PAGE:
Gabriel Bran Lopez was born in Guatemala, immigrated to Montreal when he was very young and grew up in rough socioeconomic neighbourhoods, with parents who struggled with the local language and worked hard to make ends meet.

He almost dropped out of school but managed to make it all the way to university. After graduating in Communication Studies at Concordia University, he heard about the high school dropout issue and was invited to many low-performing schools as a guest speaker, where he talked to kids about what kept him in school. He would get 75 minutes per talk, but would keep 15 minutes at the end to ask them all one question: “What would you like to see in your school to stay motivated?” They hesitated… but many of them lined up behind the microphones placed around the auditoriums. Their answer was simple – but cruel: “First of all, we are tired of guest speakers like you!” “Please make us part of projects that engage us on a weekly basis. And please give us the tools, resources and people to make that happen. Not for just an hour!” One of the kids even said: “Gabriel, can you come back every week to help us?”

They wanted hands-on, real-world experiences. Whether they cared about technology, creative arts or the environment—they wanted to be engaged. At the end of his sessions, many teachers and principals would approach him, saying 2 things: 1) “We would like to implement major projects, but we definitely need people to give us expertise to make it happen” 2) “We don’t ask our students often enough what it is they want.

Armed with this feedback, Gabriel returned to Montreal and immediately contacted one of the Vice-Presidents at Concordia University. He had the seed of an idea, and he thought she could help.

The idea went beyond 1-day mentors and 1-hour guest speakers. It was simple, and yet had never been implemented in such a way anywhere: Hire university students and recent graduates in all fields (as expert coordinators), and send them to these schools to work with at-risk students, 10-30 hours per week, from September until June – a 34-week commitment that entailed over 450 hours of work for each of them. Concordia took a risk, invested into this social entrepreneurship idea, and Gabriel soon after matched graduates’ backgrounds with real-world, educational projects spanning 13 different fields: entrepreneurship, fashion design, opera, dramatic arts, visual and digital arts, songwriting and music composition, science and technology, robotics, environmental design, media and film, video game creation, healthy living and leadership.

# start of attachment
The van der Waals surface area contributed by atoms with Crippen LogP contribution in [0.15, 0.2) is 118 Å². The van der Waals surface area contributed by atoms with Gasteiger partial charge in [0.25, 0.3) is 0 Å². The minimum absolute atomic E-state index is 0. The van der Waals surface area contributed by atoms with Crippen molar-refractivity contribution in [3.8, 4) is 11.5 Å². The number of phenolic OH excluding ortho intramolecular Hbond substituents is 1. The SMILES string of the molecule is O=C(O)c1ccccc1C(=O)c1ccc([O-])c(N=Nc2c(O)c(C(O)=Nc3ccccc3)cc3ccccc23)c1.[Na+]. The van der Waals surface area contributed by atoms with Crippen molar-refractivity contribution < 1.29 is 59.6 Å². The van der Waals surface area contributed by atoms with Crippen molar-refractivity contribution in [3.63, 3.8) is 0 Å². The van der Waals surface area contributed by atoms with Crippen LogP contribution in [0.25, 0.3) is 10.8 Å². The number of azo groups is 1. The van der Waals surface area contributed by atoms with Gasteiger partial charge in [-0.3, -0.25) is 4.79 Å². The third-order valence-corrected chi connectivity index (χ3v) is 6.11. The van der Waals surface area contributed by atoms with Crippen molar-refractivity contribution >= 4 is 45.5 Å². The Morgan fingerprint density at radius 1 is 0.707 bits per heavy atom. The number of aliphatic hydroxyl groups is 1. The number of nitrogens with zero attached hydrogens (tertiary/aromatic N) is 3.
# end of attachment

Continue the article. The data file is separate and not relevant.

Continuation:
In addition to working alongside grade or high schoolers on projects related to their academic field, these university students also develop a close bond with their students, which helps nurture continuity and perseverance. Employees from businesses operating in industries tied to the projects are also brought in as mentors and assigned to schools to introduce students to career options and also shepherd them through the process of completing their projects (ex.: Bombardier for robotics; Ubisoft for video game creation; ALDO for fashion design; financial institutions for entrepreneurship). Youth Fusion therefore offers a continuum of interventions ranging from elementary schools to the industry, and contributes to creating closer links between training and employment while working to lower dropout rates.


To lower school dropout rates by creating continuous ties between the school system and the community, in order to involve at-risk youth in innovative and meaningful educational projects that contribute to their learning, their qualifications, and their social integration.


For every child to achieve educational success by having the opportunity to discover, nurture and express their abilities, with the support of the school ecosystem and the community.

Our projects

2009 - 2010 24 projects
2010 - 2011 65 projects
2011 - 2012 105 projects
2012 - 2013 125 projects
2013 - 2014 135 projects
2014 - 2015 166 projects
2015 - 2016 180 projects


2009 - 2010 6 schools
2010 - 2011 35 schools
2011 - 2012 50 schools
2012 - 2013 61 schools
2013 - 2014 77 schools
2014 - 2015 77 schools
2015 - 2016 92 schools